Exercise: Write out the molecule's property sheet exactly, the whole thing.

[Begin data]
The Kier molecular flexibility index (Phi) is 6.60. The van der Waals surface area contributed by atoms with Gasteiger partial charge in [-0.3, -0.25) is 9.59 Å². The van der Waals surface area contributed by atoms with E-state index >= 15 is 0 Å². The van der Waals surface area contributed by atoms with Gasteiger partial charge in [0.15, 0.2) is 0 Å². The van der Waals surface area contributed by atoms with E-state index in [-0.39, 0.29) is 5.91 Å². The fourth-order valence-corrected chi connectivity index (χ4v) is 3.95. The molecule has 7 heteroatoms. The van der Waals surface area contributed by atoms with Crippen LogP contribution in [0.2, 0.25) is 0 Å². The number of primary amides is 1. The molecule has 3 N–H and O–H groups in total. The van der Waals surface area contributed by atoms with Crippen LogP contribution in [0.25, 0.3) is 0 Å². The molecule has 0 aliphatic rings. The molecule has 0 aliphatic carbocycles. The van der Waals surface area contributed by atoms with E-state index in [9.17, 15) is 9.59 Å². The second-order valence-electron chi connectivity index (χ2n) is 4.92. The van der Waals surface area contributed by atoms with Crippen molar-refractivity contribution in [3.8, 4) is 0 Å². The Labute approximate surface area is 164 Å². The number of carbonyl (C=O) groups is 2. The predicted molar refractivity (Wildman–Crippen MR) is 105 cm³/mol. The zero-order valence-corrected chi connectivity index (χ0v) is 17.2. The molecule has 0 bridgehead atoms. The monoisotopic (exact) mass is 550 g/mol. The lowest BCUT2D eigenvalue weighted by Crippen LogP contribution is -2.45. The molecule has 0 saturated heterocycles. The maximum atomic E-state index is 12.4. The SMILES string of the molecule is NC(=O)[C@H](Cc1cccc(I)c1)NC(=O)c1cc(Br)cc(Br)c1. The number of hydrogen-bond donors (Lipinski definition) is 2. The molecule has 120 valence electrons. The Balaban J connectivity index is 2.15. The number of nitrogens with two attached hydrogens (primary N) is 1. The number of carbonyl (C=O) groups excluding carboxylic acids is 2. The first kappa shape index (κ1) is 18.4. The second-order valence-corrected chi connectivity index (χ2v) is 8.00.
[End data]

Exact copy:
The Kier molecular flexibility index (Phi) is 6.60. The van der Waals surface area contributed by atoms with Gasteiger partial charge in [-0.3, -0.25) is 9.59 Å². The van der Waals surface area contributed by atoms with E-state index >= 15 is 0 Å². The van der Waals surface area contributed by atoms with Gasteiger partial charge in [0.15, 0.2) is 0 Å². The van der Waals surface area contributed by atoms with E-state index in [-0.39, 0.29) is 5.91 Å². The fourth-order valence-corrected chi connectivity index (χ4v) is 3.95. The molecule has 7 heteroatoms. The van der Waals surface area contributed by atoms with Crippen LogP contribution in [0.2, 0.25) is 0 Å². The number of primary amides is 1. The molecule has 3 N–H and O–H groups in total. The van der Waals surface area contributed by atoms with Crippen LogP contribution in [0.25, 0.3) is 0 Å². The molecule has 0 aliphatic rings. The molecule has 0 aliphatic carbocycles. The van der Waals surface area contributed by atoms with E-state index in [9.17, 15) is 9.59 Å². The second-order valence-electron chi connectivity index (χ2n) is 4.92. The van der Waals surface area contributed by atoms with Crippen molar-refractivity contribution in [3.8, 4) is 0 Å². The Labute approximate surface area is 164 Å². The number of carbonyl (C=O) groups is 2. The predicted molar refractivity (Wildman–Crippen MR) is 105 cm³/mol. The zero-order valence-corrected chi connectivity index (χ0v) is 17.2. The molecule has 0 bridgehead atoms. The monoisotopic (exact) mass is 550 g/mol. The lowest BCUT2D eigenvalue weighted by Crippen LogP contribution is -2.45. The molecule has 0 saturated heterocycles. The maximum atomic E-state index is 12.4. The SMILES string of the molecule is NC(=O)[C@H](Cc1cccc(I)c1)NC(=O)c1cc(Br)cc(Br)c1. The number of hydrogen-bond donors (Lipinski definition) is 2. The molecule has 120 valence electrons. The Balaban J connectivity index is 2.15. The number of nitrogens with two attached hydrogens (primary N) is 1. The number of carbonyl (C=O) groups excluding carboxylic acids is 2. The first kappa shape index (κ1) is 18.4. The second-order valence-corrected chi connectivity index (χ2v) is 8.00.